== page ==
These days I’m not as crazy about Christmas as I used to be, I don’t know if it’s the fact that I’m an adult now, or what, but this year it had been especially hard for me to get into the Christmas spirit. But then, I heard “Christmas Bells” and now I’ve watched “White Christmas.” Christmas spirit, here I come.
Official Press Release
LOS ANGELES, Calif., December 13, 2010 – Top Cow Productions, Inc. is proud to announce that the company’s publisher Filip Sablik has been promoted to working retail at Collector’s Paradise in Winnetka, CA for his birthday, this Wednesday, December 15, 2010.
While most individuals are beginning their holiday vacation, Sablik will be playing double duty as he teams up with the popular Los Angeles-area retailer to work as a sales associate as well as act as Santa. The publisher will hand-sell this week’s Top Cow releases (Velocity #3 and Witchblade Annual 2010), ring up customers, offer recommendations and follow storeowner Edward Greenberg’s every order.
In addition, any guest of Collector’s Paradise who purchases a Top Cow product and/or being an unwrapped toy to be donated to Toys for Tots on Wednesday, December 15, from 11am to 4pm will receive a present from Sablik.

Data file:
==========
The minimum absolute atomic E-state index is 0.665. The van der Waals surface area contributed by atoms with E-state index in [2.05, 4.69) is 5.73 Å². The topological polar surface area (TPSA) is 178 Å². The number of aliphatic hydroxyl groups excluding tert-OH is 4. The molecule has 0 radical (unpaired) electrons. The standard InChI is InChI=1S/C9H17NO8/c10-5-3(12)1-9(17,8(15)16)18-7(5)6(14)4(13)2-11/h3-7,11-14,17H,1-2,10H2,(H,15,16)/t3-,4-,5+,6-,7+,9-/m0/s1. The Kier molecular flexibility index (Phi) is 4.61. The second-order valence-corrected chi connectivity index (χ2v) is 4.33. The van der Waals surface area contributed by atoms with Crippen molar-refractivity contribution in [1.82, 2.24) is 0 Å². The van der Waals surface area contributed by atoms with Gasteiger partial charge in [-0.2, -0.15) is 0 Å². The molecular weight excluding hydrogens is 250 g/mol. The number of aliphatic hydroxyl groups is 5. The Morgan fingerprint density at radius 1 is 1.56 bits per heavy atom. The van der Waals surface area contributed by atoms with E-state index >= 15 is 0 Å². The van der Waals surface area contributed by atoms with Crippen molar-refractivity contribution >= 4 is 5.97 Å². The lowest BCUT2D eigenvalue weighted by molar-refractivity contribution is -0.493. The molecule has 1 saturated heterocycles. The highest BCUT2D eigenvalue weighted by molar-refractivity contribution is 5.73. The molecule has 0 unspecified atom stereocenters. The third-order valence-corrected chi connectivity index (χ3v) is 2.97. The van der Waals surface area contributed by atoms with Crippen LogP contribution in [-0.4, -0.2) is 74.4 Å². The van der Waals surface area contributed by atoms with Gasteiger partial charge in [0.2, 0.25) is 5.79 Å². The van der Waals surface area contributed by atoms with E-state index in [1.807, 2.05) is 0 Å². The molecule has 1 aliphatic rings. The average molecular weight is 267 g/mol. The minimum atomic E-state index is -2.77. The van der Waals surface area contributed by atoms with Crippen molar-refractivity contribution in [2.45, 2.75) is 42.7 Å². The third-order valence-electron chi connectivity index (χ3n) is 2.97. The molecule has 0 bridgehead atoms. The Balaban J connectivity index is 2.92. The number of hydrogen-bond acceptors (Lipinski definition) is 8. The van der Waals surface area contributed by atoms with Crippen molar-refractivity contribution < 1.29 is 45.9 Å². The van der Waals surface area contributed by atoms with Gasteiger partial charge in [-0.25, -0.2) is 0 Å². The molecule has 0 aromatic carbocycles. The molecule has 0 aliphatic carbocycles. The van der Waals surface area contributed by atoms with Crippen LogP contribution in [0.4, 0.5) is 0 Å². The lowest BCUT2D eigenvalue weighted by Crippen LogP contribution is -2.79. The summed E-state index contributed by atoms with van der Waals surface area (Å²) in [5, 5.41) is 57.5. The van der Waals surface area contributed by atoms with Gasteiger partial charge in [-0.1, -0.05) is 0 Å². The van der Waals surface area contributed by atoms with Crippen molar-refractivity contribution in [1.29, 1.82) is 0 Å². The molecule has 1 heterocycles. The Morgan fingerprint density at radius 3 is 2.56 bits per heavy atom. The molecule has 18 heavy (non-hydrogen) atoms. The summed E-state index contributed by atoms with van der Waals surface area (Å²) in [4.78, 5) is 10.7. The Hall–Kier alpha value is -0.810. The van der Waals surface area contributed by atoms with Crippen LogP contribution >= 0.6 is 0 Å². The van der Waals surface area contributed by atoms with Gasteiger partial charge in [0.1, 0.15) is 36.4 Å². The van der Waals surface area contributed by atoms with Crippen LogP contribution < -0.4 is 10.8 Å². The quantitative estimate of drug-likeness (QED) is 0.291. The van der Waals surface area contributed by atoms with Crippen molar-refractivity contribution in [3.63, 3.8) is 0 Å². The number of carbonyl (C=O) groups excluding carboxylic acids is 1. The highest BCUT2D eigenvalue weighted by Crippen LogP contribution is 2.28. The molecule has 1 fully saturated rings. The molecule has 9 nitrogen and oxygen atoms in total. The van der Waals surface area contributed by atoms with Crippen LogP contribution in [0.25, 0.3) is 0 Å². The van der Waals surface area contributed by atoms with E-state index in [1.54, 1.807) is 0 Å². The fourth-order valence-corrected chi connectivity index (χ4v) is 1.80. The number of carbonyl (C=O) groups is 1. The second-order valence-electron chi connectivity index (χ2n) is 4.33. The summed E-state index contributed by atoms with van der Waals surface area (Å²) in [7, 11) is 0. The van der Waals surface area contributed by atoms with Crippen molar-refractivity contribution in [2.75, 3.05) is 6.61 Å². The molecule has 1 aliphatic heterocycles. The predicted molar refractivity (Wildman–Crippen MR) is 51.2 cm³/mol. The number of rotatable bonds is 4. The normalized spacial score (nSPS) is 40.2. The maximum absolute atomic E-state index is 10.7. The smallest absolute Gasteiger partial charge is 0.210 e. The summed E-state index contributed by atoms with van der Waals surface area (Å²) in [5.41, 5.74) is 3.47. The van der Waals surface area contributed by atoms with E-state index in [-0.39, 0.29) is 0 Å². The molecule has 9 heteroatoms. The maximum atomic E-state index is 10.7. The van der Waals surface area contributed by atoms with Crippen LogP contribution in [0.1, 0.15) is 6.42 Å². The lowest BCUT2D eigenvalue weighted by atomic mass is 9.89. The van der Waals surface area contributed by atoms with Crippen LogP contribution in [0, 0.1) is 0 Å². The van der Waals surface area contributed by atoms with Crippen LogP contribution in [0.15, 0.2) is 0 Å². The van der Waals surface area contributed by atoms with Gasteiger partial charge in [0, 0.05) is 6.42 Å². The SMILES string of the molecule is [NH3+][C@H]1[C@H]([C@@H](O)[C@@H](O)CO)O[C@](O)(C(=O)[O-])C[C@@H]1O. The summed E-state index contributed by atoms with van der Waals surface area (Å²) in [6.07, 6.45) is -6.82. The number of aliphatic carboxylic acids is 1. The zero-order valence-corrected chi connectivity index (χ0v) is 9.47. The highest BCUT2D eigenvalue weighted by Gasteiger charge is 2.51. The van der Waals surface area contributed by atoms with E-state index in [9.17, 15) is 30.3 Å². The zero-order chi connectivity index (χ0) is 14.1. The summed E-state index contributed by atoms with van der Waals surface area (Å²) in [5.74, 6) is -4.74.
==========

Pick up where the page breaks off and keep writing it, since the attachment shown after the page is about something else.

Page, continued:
“Collector’s Paradise has consistently been one of Top Cow’s biggest supporters in the LA area and has a terrific Top Cow fan base,” said Sablik. “And it certainly doesn’t hurt that I’m friends with Ed and his staff and family! I’ve worked his counter once before and had a blast, so it seemed like a great way to spend my birthday with the fans and give back to a worthy charity at the same time.”
Collector’s Paradise is located at 7131 Winnetka Ave., Winnetka, CA 91306 and can be contacted by phone at (818) 999-9455.
Reminds me of the pics of me in a tiara and roller skates… also me as Smee, looking sweet, many years later. The one, I’m probably 5 or 6? (Mom, help?) the other, I’m a sophomore in high school. So 14-ish.